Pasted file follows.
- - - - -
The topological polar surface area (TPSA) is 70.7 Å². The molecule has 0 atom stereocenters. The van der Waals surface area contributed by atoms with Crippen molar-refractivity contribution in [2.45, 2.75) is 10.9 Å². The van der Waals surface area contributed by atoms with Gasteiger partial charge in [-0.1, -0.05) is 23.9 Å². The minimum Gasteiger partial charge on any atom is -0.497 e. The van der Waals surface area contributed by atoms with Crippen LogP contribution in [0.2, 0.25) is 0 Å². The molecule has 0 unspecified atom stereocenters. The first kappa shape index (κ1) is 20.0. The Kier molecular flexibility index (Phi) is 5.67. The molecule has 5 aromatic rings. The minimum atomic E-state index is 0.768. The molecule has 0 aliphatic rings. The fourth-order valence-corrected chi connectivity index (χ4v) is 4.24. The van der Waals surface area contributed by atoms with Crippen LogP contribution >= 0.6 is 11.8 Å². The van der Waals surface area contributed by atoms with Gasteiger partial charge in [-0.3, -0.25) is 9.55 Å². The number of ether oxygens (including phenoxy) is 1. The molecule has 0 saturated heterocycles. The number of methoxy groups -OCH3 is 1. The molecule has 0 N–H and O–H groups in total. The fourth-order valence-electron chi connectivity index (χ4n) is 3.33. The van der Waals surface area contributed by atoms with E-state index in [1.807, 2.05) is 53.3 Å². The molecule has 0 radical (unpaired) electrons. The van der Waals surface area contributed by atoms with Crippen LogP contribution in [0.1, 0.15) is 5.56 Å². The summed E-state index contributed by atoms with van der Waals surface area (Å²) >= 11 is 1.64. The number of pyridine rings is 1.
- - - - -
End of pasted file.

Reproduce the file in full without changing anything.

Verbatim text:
The topological polar surface area (TPSA) is 70.7 Å². The molecule has 0 atom stereocenters. The van der Waals surface area contributed by atoms with Crippen molar-refractivity contribution in [2.45, 2.75) is 10.9 Å². The van der Waals surface area contributed by atoms with Gasteiger partial charge in [-0.1, -0.05) is 23.9 Å². The minimum Gasteiger partial charge on any atom is -0.497 e. The van der Waals surface area contributed by atoms with Crippen LogP contribution in [0.2, 0.25) is 0 Å². The molecule has 0 unspecified atom stereocenters. The first kappa shape index (κ1) is 20.0. The Kier molecular flexibility index (Phi) is 5.67. The molecule has 5 aromatic rings. The minimum atomic E-state index is 0.768. The molecule has 0 aliphatic rings. The fourth-order valence-corrected chi connectivity index (χ4v) is 4.24. The van der Waals surface area contributed by atoms with Crippen LogP contribution >= 0.6 is 11.8 Å². The van der Waals surface area contributed by atoms with Gasteiger partial charge in [-0.3, -0.25) is 9.55 Å². The number of ether oxygens (including phenoxy) is 1. The molecule has 0 saturated heterocycles. The number of methoxy groups -OCH3 is 1. The molecule has 0 N–H and O–H groups in total. The fourth-order valence-electron chi connectivity index (χ4n) is 3.33. The van der Waals surface area contributed by atoms with E-state index in [1.807, 2.05) is 53.3 Å². The molecule has 0 radical (unpaired) electrons. The van der Waals surface area contributed by atoms with Crippen LogP contribution in [0.1, 0.15) is 5.56 Å². The summed E-state index contributed by atoms with van der Waals surface area (Å²) >= 11 is 1.64. The number of pyridine rings is 1.